She then delves into the topic of therapy, providing guidance on how to find the right therapist and make the most out of therapy sessions. The book also touches on the impact of social media on mental health and provides advice on how to set healthy boundaries online.
“You don’t need to wait until you suffer from a mental health condition to start looking after your mental health. Like a lot of things in life, if we start introducing preventive measures, we can put barriers or routines in place which will support us in our hours of need.
“Our mental health is no different. Everybody can also relate to mental health in some way. Mental illnesses are a bunch of symptoms combined, which can often be overwhelming. I like to think my work puts these really difficult thoughts and often complex language into simple terms.”
Heindow is open about the fact that she has lived the majority of her life with an inescapable feeling that she, and many other people who suffer from mental illness, are failures.
This is because their mental health has hindered them from doing well in school and integrating into the workplace. Heindow herself started working after high school for a few years, before really giving freelance illustrating a proper shot.
In response to her fear of failure, Heindow stood up valiantly and turned this on his head: “I was worried for years about my inability to cope in society.
“I felt like a failure because I couldn’t live up to the productivity standards set by this modern world. I’d burn out quickly, and therefore got fired from jobs.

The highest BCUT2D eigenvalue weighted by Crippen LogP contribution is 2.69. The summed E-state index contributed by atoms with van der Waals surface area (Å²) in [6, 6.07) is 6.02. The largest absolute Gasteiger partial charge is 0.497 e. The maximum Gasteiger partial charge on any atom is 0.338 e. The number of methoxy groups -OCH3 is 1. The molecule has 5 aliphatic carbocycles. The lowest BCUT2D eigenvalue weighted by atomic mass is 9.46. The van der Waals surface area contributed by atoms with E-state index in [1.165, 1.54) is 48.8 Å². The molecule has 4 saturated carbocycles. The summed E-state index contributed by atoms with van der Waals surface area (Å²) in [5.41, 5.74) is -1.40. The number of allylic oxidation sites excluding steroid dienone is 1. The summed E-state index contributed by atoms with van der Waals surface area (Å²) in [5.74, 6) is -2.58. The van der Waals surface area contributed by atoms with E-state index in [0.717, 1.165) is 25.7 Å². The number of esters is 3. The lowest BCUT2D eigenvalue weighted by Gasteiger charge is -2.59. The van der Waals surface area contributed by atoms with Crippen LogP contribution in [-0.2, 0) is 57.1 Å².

“But now I ask myself, am I a failure or have I been failed by a society that is not accessible to those of us with chronic disabilities and mental illnesses?”
Heindow spoke about this in her Ted Talk, ‘The Art of Mental Health Advocacy’, where she highlights that when we talk about mental health we often speak of it in the context of brain chemistry and genetics, symptoms and diagnosis, but rarely through the lens of class and material conditions.
“Mental health is a burden in communities who struggle with poverty and oppression. We need community engagement to function, such as community care and health care, not self-care and wellness breaks — especially for those people who don’t have the finances for therapy or treatment.
“We place the responsibility on the individual, when the responsibility should be on the shoulders of the leaders of our country. It needs to start with the teaching of mental health in schools. Only then will we completely remove the stigma attached, while also teaching children ways to cope and embrace their vulnerabilities.”
Heindow dares you to be vulnerable alongside wise words on finding your optimism, what to do with the feeling of not being good enough and tips for building a mental health toolkit that works for you.
She finds beauty in mundane, because she knows that when she is struggling, her happiness won’t be found in retail therapy — as we’re told online — but in the simplicity of the everyday and with the people she loves the most. “That’s where we feel safe, comforted and alive, and can make even the most difficult days that little more bearable,” she says.
Heindow’s message of hope and her emphasis on the importance of seeking help is crucial in a world where mental health struggles are often stigmatized and ignored.
Her book is a must-read for anyone who has struggled with their mental health or knows someone who has. The Art Of Feeling Better does exactly what it says on the tin and in a world of Love Island and Keeping up with the Kardashians, being a Heindow is pretty damn special and something that should be celebrated. And as a father of two boys, The Art of Feeling Better will be waiting on their bookshelf whenever they may need it.
The Art Of Feeling Better, How I Heal My Mental Health (And You Can Too), published by Vermilion is out now in hardback. Check out more of Matilda’s illustrations on Instagram @crazyheadcomics